Manufacturer's Suggested Retail Price (MSRP), also known as "sticker" price, is a recommended selling price that automakers give a new car that is above the invoice price paid by the dealer. It is a price that does not include any options that can be added to a particular car style. When shown as a range, the prices are starting MSRPs, without options, for multiple styles for that model.
This price range reflects the Kelley Blue Book Suggested Retail value for all trim levels, but not necessarily all available options.
The Kelley Blue Book Suggested Retail value represents the amount an auto dealer might ask for a specific vehicle; the actual sale price will vary. A vehicle's popularity, condition, warranty, color and local market conditions are factors involved in determining a final price. The retail value is not a trade-in or private party value.
The Suggested Retail value assumes that the vehicle has been fully reconditioned and has a clean title history. The Suggested Retail value also allows for advertising, sales commissions, insurance and other costs of doing business as a dealer. Most vehicles offered at this price have passed an inspection, and some may carry a warranty. Vehicle mileage is assumed to be normal or below normal.
Best Bets get above-average mpg, class-average or better reliability, class-average or better crash-test ratings, and our recommendation.
Expert Reviews 1 of 2
By Rick Popely
May 31, 2001
Vehicle Overview Minor styling changes and the availability of the OnStar communication system are the big news for the front-drive Grand Prix.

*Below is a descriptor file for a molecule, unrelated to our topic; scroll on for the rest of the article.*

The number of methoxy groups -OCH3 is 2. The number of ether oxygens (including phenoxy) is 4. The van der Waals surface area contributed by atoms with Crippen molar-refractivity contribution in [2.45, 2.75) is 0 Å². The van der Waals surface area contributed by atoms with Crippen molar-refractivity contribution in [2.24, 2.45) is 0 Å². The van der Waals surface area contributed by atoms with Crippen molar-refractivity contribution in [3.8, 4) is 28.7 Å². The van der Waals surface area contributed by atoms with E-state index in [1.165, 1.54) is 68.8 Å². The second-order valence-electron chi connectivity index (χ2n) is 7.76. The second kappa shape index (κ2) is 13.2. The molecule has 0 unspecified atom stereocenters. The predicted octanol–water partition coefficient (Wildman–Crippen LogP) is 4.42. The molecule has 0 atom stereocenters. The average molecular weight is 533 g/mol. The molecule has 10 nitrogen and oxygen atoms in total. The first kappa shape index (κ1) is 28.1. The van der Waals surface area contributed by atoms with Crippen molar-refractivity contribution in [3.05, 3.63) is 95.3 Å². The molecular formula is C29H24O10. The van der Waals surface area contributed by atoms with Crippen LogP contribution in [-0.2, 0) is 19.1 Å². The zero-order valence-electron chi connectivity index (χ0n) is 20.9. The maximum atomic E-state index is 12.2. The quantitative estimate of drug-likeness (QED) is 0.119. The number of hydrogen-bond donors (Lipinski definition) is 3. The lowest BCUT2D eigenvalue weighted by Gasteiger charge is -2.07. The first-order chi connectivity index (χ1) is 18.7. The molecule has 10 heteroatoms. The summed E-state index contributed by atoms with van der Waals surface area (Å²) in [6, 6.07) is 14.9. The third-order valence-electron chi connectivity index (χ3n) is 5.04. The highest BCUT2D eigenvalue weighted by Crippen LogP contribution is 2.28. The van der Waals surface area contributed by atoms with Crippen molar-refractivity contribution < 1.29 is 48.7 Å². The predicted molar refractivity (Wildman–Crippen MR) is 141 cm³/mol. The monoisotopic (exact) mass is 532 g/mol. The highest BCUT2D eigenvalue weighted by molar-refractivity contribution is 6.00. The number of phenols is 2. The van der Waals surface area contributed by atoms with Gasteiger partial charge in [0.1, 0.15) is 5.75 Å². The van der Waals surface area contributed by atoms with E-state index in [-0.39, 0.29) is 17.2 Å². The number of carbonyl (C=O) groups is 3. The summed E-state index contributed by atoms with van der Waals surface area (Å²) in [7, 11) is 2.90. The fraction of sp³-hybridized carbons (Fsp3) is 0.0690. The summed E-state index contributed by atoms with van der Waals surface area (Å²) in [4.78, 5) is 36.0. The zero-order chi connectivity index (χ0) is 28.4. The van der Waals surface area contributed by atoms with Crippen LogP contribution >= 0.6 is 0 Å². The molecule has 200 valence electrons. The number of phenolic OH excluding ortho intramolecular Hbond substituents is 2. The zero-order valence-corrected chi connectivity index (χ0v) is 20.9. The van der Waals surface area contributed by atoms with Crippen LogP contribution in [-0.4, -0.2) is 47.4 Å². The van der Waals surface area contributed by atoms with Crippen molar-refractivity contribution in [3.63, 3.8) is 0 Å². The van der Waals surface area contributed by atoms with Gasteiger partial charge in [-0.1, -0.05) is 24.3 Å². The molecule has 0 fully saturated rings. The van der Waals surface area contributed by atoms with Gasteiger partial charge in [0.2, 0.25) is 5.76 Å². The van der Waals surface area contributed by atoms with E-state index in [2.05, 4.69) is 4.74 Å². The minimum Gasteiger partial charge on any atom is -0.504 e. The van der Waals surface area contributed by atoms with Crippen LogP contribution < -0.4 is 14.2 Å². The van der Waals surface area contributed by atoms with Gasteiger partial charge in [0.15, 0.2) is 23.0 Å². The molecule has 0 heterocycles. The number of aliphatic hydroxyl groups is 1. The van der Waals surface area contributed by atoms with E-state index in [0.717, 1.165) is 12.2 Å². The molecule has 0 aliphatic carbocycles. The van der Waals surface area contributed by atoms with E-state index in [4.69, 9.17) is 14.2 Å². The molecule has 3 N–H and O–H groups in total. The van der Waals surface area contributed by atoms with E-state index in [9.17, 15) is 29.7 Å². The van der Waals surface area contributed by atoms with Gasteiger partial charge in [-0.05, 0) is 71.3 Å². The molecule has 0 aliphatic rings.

New front styling for the SE models includes trimmer twin grille ports and new fog lamps and fascia, all to accent the Grand Prixs WideTrack stance, which positions the wheels wider apart for better handling. The OnStar communication system is now a factory-installed option on the GT and a standard feature on the GTP.
The Grand Prix is built on the same basic architecture as the Buick Century and Regal, Chevrolet Impala and Monte Carlo, and Oldsmobile Intrigue, but has different styling.
Exterior Though the Grand Prix usually is considered a midsize car, cars.com includes it with full-size models because the 110.5-inch wheelbase the distance between the centers of the front and rear wheels exceeds 110, the magic number for full-size status. The Grand Prixs overall length of 196.5 inches is about 6 inches shorter than the Pontiac Bonneville but in the same ballpark as full-size luxury sedans such as the Acura 3.5 RL and Lexus LS 430.
The Grand Prix is unique in this class for making both a two-door coupe and four-door sedan available. The curvaceous styling is the same on both except for the rear doors and rear side panels.
Interior The Grand Prix is shorter than the Bonneville in both wheelbase and length but it still is roomy. Headroom is ample for all seats, though adding a power sunroof steals some space. There is adequate legroom in the rear seat even when the front seats are as far back as they go. The deep trunk holds 16 cubic feet of cargo, and a pass-through section in the rear seatback accommodates long items.
Under the Hood The front-drive Grand Prix comes in three flavors: mild, spicy and hot. The mild SE sedan uses a base 3.1-liter V-6 engine with 175 horsepower. The spicy variety is a 200-hp 3.8-liter V-6 that is optional on the SE and standard on GT models. The hottest is a supercharged version of the 3.8-liter with 240 hp, part of the GTP Package available on GT models. All come with a four-speed automatic transmission and standard traction control.